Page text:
Jacob Cheung: Both Taiwanese and South Korean, but also Hong-Kong actors, are very professional. They follow instructions and work hard to put into action what is asked from them. On the contrary, Mainland Chinese actors tend to be difficult to direct. They are not as good as taking instructions.
DaehanDrama.com: Could that be partly due to the different educational systems in terms of performing arts? For instance, Mainland China and the UK are quite similar in a way, where actors are asked to get a degree – most prestigious being from the Beijing Film Academy – and only start to learn and apply their craft at university. On the contrary, Taiwan, Hong-Kong and Korean actors often start from a very young age, through modelling, theatre, and other performing arts including television and film, and do not really need degree as they have already acquired enough experience to be fully operational, experience which lacks their Chinese counterparts.
Jacob Cheung: You are partly right, indeed. But I would say it is deeper than that. It is more rooted in different value systems and social structures. In China, social structures are very strict. Taiwanese, Hong-Kong and Korean societies are more open. Also, in China competition is very harsh to get to the top. Once they get there, actors tend to be very protective, even defensive. They really want to protect themselves from falling down. Therefore it impacts the way they work. They might be less flexible, both in terms of the time they dedicate to prepare a role, but also how they are willing to compromise towards what the director is asking them.
DaehanDrama.com: Let’s talk about your film screening tomorrow, The White Haired Witch of Lunar Kingdom. You have been on some movies as an actor by the side of Zhou Xun (Silent War, 2013; All About Women, 2008) who is famous for her role in Painted Skin, another legendary-themed Chinese movie. Yet, you cast Fan Bingbing who is relatively inexperienced for that type of role. How did you proceed to cast your lead actress (and actor)?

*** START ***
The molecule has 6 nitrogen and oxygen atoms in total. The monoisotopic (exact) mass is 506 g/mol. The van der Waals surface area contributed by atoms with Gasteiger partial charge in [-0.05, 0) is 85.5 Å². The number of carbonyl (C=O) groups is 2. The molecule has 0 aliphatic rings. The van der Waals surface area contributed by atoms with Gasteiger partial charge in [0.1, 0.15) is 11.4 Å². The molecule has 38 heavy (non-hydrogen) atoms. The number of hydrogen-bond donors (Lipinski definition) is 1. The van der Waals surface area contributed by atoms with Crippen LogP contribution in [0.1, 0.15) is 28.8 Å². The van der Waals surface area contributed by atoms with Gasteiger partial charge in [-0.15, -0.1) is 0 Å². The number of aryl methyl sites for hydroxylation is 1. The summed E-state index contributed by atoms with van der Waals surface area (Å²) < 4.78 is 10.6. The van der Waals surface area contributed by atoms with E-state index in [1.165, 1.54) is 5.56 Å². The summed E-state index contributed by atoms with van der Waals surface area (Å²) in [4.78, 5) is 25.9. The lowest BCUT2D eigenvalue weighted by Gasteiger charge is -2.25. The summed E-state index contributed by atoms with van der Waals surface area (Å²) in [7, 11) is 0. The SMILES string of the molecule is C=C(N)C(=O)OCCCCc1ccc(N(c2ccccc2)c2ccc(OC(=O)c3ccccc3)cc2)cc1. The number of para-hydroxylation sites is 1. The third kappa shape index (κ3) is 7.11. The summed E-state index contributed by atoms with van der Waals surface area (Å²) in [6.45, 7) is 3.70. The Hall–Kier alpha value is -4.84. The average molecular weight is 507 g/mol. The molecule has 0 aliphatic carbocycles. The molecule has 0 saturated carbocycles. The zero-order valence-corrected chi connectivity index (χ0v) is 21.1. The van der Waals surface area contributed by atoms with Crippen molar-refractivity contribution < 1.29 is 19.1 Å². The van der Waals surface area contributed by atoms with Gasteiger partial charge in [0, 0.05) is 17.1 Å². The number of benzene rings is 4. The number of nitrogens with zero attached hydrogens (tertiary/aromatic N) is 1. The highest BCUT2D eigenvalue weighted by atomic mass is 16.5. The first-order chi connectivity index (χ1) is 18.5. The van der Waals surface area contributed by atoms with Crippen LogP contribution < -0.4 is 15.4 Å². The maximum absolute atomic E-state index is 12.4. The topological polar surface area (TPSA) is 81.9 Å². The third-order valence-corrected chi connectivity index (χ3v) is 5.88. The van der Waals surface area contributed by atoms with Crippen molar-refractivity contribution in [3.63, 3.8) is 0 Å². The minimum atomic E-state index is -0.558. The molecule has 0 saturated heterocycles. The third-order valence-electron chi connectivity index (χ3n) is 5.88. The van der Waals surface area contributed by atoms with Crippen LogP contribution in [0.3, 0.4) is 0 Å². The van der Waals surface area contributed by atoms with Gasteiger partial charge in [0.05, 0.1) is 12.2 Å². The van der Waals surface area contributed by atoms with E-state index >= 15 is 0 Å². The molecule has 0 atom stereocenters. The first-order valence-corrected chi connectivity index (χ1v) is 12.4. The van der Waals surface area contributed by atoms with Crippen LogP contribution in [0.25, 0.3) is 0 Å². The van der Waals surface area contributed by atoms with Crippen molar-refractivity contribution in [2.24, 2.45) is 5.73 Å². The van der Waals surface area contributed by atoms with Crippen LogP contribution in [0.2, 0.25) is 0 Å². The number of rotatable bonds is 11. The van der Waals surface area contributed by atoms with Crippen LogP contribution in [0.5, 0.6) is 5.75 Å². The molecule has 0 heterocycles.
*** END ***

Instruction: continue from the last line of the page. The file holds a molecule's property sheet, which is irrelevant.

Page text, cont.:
Jacob Cheung: To choose the lead actor and actress I had to consider three main factors. 1) as the film had a considerable budget (RMB 100 million), I had to make sure investors approved them, meaning that they expected they would be bankable enough to make profits, 2) the chemistry between the two was also important, and how convincing they could be to the audience, 3) their availability, as many high-profile actors were unfortunately busy at the time of filming. Actually, in the case of the lead actress, I had initially confirmed Tang Wei. But she had to cancel, due to other commitments. Fan Bingbing happened to be available, and as she appeared suitable and available, she was the one we went for. So I would say it was a matter of circumstances and limited choice, which is a natural constraint for a film with such a budget.
After the interview, we also met the director and attended the Q&A session that followed. An anecdote that came out of it was that, although the film is in 3D, they had to shoot scenes in 2D as Huang Xiaoming had an accident on set (actually had a 3 meters fall, due to a wire malfunction, which caused the fracture of two toes on his left foot) and was reduced in his movements.
We are not quite sure yet whether Jacob Cheung has any new project in mind. Maybe he will work with other Korean actors. Maybe he will work on a large scale international co-production involving South Korea. But, what we can be sure of it is that he will surprise us, once again.